1. Jim

      Unfortunately commenter Hardvark has missed the point that Blue Cross was set up as a charitable entity that has used its advantages over the years to secure a dominating position in the health “insurance” marketplace. Insurers that were not able to compete with Blue Cross before will not be any more able to compete with Blue Cross after the change. In fact they will be less able to compete. The relative pittance that Blue Cross is supposed to contribute to the special fund in no way compensates for the vast advantages Blue Cross has accrued. Premiums for Blue Cross will not go down after this change.

  2. Hardvark

    I think you missed the point. Charitable means “giving from your earnings”. So if BC is giving from its earnings to the benefit of the “must insure” Michigan clients, who do you think is loosing the BC employees, stockholders, or the other BC premium payers? If you agree the other premium payers are subsidising the charitable operation and the state is providing support to BC. The BC insured tax payer is getting hosed from two sides. You sound pretty confidant, there are no other insurance companies out there with lower overhead, better fraud control, better investment returns and higher capitalization that would not want to compete in the Michigan market. If that’s the case, open the door to copetition and let the market place work.

  3. Kevin

    Jim and Hardvark,

    Both of you missed the point of this article! Hardvark – Major Medical plans like the one you mentioned have NOTHING to do with the Medigap plans that this article is referring to. The Freeze on the rate for this plan has been VERY advantageous for seniors on that plan. The problem is – once the rate freeze ends, because of the change of status, the company will be allowed to discontinue the Medigap Legacy plan (or Medigap plan C) all together – OR to put it’s premiums up where it should be (65% ratio of premium dollars spent on claims). Even with the subsidy – experts say that the plan in question should have rates upwards of $250 a month or so with all the people on that plan making claims (which are a lot since it is a guaranteed issue plan). The CEO of BCBS, himself, said that they lose money every year per person on that plan! That is why they don’t advertise it anymore…if you want it, you have to ask for it by name.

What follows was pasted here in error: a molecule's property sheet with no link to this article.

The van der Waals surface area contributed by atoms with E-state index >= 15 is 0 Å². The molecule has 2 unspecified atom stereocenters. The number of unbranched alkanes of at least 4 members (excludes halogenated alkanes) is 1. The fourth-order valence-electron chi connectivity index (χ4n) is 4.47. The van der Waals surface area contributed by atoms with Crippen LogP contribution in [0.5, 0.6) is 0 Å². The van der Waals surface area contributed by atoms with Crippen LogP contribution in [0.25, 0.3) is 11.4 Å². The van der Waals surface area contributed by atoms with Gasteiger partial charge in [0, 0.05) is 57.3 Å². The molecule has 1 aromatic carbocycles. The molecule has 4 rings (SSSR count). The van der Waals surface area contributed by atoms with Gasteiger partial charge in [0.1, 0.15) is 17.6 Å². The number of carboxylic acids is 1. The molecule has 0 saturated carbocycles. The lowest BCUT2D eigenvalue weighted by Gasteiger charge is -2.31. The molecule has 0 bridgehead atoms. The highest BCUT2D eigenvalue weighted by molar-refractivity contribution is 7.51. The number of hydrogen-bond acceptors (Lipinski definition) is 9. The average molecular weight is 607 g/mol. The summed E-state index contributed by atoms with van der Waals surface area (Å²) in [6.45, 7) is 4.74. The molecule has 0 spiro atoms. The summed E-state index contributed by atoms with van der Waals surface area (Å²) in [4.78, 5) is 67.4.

All in all – people on that plan be warned – if you’re healthy – SWITCH OFF OF IT AS SOON AS YOU CAN! If you’re not healthy – there still may be other Medigap options available. But for those whose health will exclude them from switching plans (see note above in 3rd paragraph talking about the Affordable Care Act) – be prepared for Much higher rates, or to switch to an Advantage Plan (keep in mind, BCBS is not the only Advantage plan available in the State).

  4. Dominic ricci

    Will bcbs offer a competitive plan like a aarp has thru united health care insurance at a fare rate with low deductibles or will they not offer a supplement plan at all?

  5. Chet Brown

    If that person was on a MAPD (and had a respected professional agent) they would have been advised to purchase a hospital indemnity plan with a Skilled Nursing Rider. They would have only paid around $30 for the indemnity and $0-15 for the MAPD. This way that hospital stay and skilled nursing stay wouldn’t have cost them a cent. Also, for the remaining year, all of their Medicare covered medical costs would have been covered by the MAPD. Their savings per year is amazing compared to the costs of puchasing a BCBS Legacy and PDP plan.

    Dominic, AARP is a mktg arm or, to be more precise, a lobbying group that isn’t in the best interest for the seniors they say they represent. Their rates will skyrocket within 2 years of a persons policy activation. Better hope you don’t have any medical issues arise during that time or you will be stuck with high rates or the possible $4500-7100 max out of pocket costs of a MAPD